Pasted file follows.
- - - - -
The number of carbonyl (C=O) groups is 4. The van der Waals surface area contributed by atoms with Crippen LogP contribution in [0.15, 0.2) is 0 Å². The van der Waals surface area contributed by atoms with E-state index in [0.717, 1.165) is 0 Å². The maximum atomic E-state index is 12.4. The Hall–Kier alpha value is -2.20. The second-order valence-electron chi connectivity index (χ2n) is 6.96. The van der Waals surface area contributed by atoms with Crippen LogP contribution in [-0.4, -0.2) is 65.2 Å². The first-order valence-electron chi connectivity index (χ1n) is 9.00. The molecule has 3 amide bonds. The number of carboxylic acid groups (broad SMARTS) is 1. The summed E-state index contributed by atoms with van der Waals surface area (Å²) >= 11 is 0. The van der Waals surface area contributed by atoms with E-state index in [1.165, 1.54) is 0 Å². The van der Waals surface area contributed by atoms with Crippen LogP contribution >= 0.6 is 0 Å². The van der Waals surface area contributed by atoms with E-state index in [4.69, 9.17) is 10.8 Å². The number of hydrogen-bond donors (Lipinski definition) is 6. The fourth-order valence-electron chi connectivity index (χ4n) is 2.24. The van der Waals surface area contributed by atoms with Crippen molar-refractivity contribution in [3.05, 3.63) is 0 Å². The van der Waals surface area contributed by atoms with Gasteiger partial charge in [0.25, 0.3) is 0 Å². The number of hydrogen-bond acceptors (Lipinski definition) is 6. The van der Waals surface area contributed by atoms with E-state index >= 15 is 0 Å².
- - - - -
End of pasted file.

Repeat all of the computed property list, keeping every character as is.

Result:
The number of carbonyl (C=O) groups is 4. The van der Waals surface area contributed by atoms with Crippen LogP contribution in [0.15, 0.2) is 0 Å². The van der Waals surface area contributed by atoms with E-state index in [0.717, 1.165) is 0 Å². The maximum atomic E-state index is 12.4. The Hall–Kier alpha value is -2.20. The second-order valence-electron chi connectivity index (χ2n) is 6.96. The van der Waals surface area contributed by atoms with Crippen LogP contribution in [-0.4, -0.2) is 65.2 Å². The first-order valence-electron chi connectivity index (χ1n) is 9.00. The molecule has 3 amide bonds. The number of carboxylic acid groups (broad SMARTS) is 1. The summed E-state index contributed by atoms with van der Waals surface area (Å²) >= 11 is 0. The van der Waals surface area contributed by atoms with E-state index in [1.165, 1.54) is 0 Å². The van der Waals surface area contributed by atoms with Crippen LogP contribution >= 0.6 is 0 Å². The van der Waals surface area contributed by atoms with E-state index in [4.69, 9.17) is 10.8 Å². The number of hydrogen-bond donors (Lipinski definition) is 6. The fourth-order valence-electron chi connectivity index (χ4n) is 2.24. The van der Waals surface area contributed by atoms with Crippen molar-refractivity contribution in [3.05, 3.63) is 0 Å². The van der Waals surface area contributed by atoms with Gasteiger partial charge in [0.25, 0.3) is 0 Å². The number of hydrogen-bond acceptors (Lipinski definition) is 6. The van der Waals surface area contributed by atoms with E-state index >= 15 is 0 Å².